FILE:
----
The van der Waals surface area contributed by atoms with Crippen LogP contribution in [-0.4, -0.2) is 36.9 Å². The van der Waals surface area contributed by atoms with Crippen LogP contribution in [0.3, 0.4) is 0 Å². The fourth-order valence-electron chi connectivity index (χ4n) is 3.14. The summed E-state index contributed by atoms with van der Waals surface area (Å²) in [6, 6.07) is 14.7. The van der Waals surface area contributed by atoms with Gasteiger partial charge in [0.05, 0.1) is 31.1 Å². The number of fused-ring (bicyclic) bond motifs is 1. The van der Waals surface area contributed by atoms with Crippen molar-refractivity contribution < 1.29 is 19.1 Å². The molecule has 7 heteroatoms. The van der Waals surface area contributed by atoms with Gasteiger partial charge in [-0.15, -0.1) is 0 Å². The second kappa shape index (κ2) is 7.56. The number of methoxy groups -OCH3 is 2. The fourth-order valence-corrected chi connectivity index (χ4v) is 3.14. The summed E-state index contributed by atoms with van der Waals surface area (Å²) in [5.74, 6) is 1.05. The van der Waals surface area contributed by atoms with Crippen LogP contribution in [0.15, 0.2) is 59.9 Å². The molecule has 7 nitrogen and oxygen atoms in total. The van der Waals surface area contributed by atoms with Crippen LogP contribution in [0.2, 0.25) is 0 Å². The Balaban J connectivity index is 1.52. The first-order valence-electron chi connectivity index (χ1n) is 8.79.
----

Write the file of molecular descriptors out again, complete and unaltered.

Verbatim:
The van der Waals surface area contributed by atoms with Crippen LogP contribution in [-0.4, -0.2) is 36.9 Å². The van der Waals surface area contributed by atoms with Crippen LogP contribution in [0.3, 0.4) is 0 Å². The fourth-order valence-electron chi connectivity index (χ4n) is 3.14. The summed E-state index contributed by atoms with van der Waals surface area (Å²) in [6, 6.07) is 14.7. The van der Waals surface area contributed by atoms with Gasteiger partial charge in [0.05, 0.1) is 31.1 Å². The number of fused-ring (bicyclic) bond motifs is 1. The van der Waals surface area contributed by atoms with Crippen molar-refractivity contribution < 1.29 is 19.1 Å². The molecule has 7 heteroatoms. The van der Waals surface area contributed by atoms with Gasteiger partial charge in [-0.15, -0.1) is 0 Å². The second kappa shape index (κ2) is 7.56. The number of methoxy groups -OCH3 is 2. The fourth-order valence-corrected chi connectivity index (χ4v) is 3.14. The summed E-state index contributed by atoms with van der Waals surface area (Å²) in [5.74, 6) is 1.05. The van der Waals surface area contributed by atoms with Crippen LogP contribution in [0.15, 0.2) is 59.9 Å². The molecule has 7 nitrogen and oxygen atoms in total. The van der Waals surface area contributed by atoms with Crippen LogP contribution in [0.2, 0.25) is 0 Å². The Balaban J connectivity index is 1.52. The first-order valence-electron chi connectivity index (χ1n) is 8.79.